In a shakeup that suggests Albertsons is putting its stamp on the supermarket chain that emerged from its merger with Safeway, the parent company of the new grocery conglomerate announced Friday that retailing veteran Robert Miller would take over the post of chief executive of the store company.
Miller becomes CEO of Albertsons, New Albertsons and Safeway, said AB Acquisition, the parent company of the three retail organizations. Miller takes over the CEO post of the merged retail giant from Robert Edwards, who had been chief executive of Safeway before the merger, which was completed at the end of January.
“As CEO of Safeway, Robert Edwards made tough decisions that led to significant improvements in Safeway’s shareholder value and positioning the company for the future,” Miller said in a prepared release. Miller had been CEO of Albertsons from 2006 until the time of the merger. Before that, Miller was CEO of grocer Fred Meyer and chief operating officer of grocer Kroger.
Edwards will become vice chairman of the company and provide advice to the board of directors and the organization on key strategic and integration matters. Miller will retain his post as executive chairman. Albertsons also created a new Office of the CEO to oversee day-to-day operations.
Pleasanton-based Safeway sold itself Jan. 30 to Idaho-based Albertsons in a $9.2 billion deal that created a privately held company out of the combination of the retail chains. The new supermarket group operates 2,230 grocery stores in 34 states and Washington, D.C.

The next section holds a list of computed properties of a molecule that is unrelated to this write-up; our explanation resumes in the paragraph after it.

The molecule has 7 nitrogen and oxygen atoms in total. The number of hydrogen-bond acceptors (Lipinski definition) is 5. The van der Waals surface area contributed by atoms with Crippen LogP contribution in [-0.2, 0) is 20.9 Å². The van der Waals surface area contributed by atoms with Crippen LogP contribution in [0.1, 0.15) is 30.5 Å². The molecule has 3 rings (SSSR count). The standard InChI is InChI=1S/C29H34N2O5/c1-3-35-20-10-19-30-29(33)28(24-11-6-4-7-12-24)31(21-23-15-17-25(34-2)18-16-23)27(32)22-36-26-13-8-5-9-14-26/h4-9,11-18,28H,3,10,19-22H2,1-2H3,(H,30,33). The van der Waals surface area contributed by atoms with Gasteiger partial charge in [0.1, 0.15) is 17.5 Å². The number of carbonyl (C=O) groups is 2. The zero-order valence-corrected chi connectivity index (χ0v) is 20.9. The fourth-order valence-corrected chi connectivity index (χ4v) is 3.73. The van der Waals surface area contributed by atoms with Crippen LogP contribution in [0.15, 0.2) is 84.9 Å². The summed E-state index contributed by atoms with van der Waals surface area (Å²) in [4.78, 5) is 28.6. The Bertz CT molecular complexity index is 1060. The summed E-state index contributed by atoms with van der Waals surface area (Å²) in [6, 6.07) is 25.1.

“Albertsons will want to put their own people in charge, because it was the Albertsons group that bought Safeway,” said David Livingston, a Milwaukee-based retail analyst. “You can only have one company in charge. You have one company buying the other.”
“This combination of supermarket chains isn’t going to lead to a better way to sell groceries, or an improvement in sales,” Livingston said. “What you will really see is improved economies of scale. Sales will continue to decline, but the new company is hoping that it can cut expenses and overhead at an even faster rate.”
So far, the transaction hasn’t led to any major layoffs or store closings, although rank-and-file store clerks and butchers have noticed some operational changes, said Mike Henneberry, spokesman for United Food & Commercial Workers Local 5, which represents unionized supermarket workers in the Bay Area.
“They are doing some production and operational things differently,” Henneberry said. “You also are seeing some new brands here and there, such as new brands of meat or frozen meat. But not a lot that the customer would notice as yet.”